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This is Exercise 5.8 from Gathmann's notes on Algebraic Geometry, and I'm having a bit of trouble for (a) and (b): page 41 of http://www.mathematik.uni-kl.de/~gathmann/class/alggeom-2014/main.pdf

(a) asks you to show that any morphism $f:\mathbb{A}^1\backslash \{0\}\rightarrow\mathbb{P}^1$ can be extended to a morphism from $\mathbb{A}^1$ to $\mathbb{P}^1$.

(b) asks you to show that not all morphisms $f:\mathbb{A}^2\backslash \{(0,0)\}\rightarrow\mathbb{P}^1$ can be extended to a morphism from $\mathbb{A}^2$ to $\mathbb{P}^1$.

I suspect for (b) that the morphism that takes $(x,y)$ to $(x:y)$ can't be extended, but I'm not exactly sure how to prove this. Also, is the fact that $\mathcal{O}_{\mathbb{A}^2}(\mathbb{A}^2\backslash \{(0,0)\})=\mathcal{O}_{\mathbb{A}^2}(\mathbb{A}^2)$ useful in any way?

I would prefer to have an answer that doesn't involves schemes or anything too advanced like that.

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    $\begingroup$ For (a), I think the idea should be (I'm being very loose, but this works in general) to factor. In the sense that if $t$ is a coordinate on $\mathbb A^1$ then near $0$ your map looks something like $t \mapsto [t^2 + t, t^3 -t^2]$. As it stands this formula does not determine a map at $0$. But away from $0$ it's the same as $[t + 1, t^2 - t]$, and that formula does say something at $0$. $\endgroup$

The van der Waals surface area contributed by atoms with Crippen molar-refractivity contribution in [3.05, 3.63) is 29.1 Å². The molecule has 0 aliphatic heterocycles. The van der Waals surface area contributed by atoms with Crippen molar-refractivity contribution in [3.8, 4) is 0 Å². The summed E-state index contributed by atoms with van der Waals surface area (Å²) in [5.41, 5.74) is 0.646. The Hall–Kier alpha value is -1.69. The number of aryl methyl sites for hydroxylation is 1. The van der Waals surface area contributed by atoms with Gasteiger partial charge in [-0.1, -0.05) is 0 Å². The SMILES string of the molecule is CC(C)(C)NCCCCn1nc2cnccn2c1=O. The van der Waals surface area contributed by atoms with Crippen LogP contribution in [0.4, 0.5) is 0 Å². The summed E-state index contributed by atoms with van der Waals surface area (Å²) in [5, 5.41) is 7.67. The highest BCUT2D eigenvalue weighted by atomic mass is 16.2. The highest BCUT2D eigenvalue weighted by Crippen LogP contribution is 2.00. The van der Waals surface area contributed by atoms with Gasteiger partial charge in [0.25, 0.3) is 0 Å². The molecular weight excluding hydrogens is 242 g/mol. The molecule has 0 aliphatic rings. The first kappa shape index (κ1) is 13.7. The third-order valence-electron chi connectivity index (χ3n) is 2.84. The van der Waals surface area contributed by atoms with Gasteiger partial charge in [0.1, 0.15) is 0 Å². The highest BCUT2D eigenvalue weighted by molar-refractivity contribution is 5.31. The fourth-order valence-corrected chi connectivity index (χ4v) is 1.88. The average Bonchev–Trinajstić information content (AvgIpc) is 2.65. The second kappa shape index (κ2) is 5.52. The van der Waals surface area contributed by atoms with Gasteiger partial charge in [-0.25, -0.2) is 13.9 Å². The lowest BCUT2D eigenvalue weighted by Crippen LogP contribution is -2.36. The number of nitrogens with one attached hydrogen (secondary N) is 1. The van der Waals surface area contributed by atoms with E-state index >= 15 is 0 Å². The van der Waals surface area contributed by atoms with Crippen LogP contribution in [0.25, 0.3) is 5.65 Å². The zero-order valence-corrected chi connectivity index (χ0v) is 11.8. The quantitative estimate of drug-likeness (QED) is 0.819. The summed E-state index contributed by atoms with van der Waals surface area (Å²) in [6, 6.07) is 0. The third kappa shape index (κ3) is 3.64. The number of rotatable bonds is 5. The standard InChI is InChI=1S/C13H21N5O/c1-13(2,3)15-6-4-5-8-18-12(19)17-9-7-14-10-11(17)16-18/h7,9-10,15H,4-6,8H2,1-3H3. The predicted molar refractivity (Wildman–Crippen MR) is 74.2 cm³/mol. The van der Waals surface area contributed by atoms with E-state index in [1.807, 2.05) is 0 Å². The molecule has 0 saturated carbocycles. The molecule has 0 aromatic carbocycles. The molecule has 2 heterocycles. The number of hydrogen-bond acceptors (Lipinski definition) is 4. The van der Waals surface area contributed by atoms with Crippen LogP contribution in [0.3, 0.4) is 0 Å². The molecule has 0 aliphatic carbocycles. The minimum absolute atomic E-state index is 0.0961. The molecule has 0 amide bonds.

– Hoot
    Jul 2, 2016 at 16:22

1 Answer 1

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Let $\phi: k^2 \setminus \{(0,0)\} \rightarrow \mathbb{P}^1$ be the map $\phi(x,y) = \overline{(x,y)}$. If you try to extend $\phi$ to a map $k^2 \rightarrow \mathbb{P}^1$, it won't even be continuous.

Suppose $\phi$ did extend to a function on $k^2$. Let $U_0 = \{ \overline{(x,y)} \in \mathbb{P}^1 : x \neq 0\}$, and similarly define $U_1$. Then $U_0, U_1$ form an open cover $\mathbb{P}^1$. Suppose that $\phi(0,0)$ lies in $U_0$. Then the preimage of $U_0$ is $$\{ (x,y) \in k^2 : x \neq 0 \} \cup \{(0,0) \}$$ whose complement in $k^2$ is $$E = \{ (0,y) : y \neq 0\}$$ Now $E$ should be closed in $k^2$. But notice $E$ is contained in $\{0\} \times k$, a closed set in $k^2$ which is homeomorphic to the affine line $k$ via $(0,y) \mapsto y$. The image of $E$ in $k$ should then be closed in $k$. But closed sets in $k$ are either finite sets or the whole space, contradiction.

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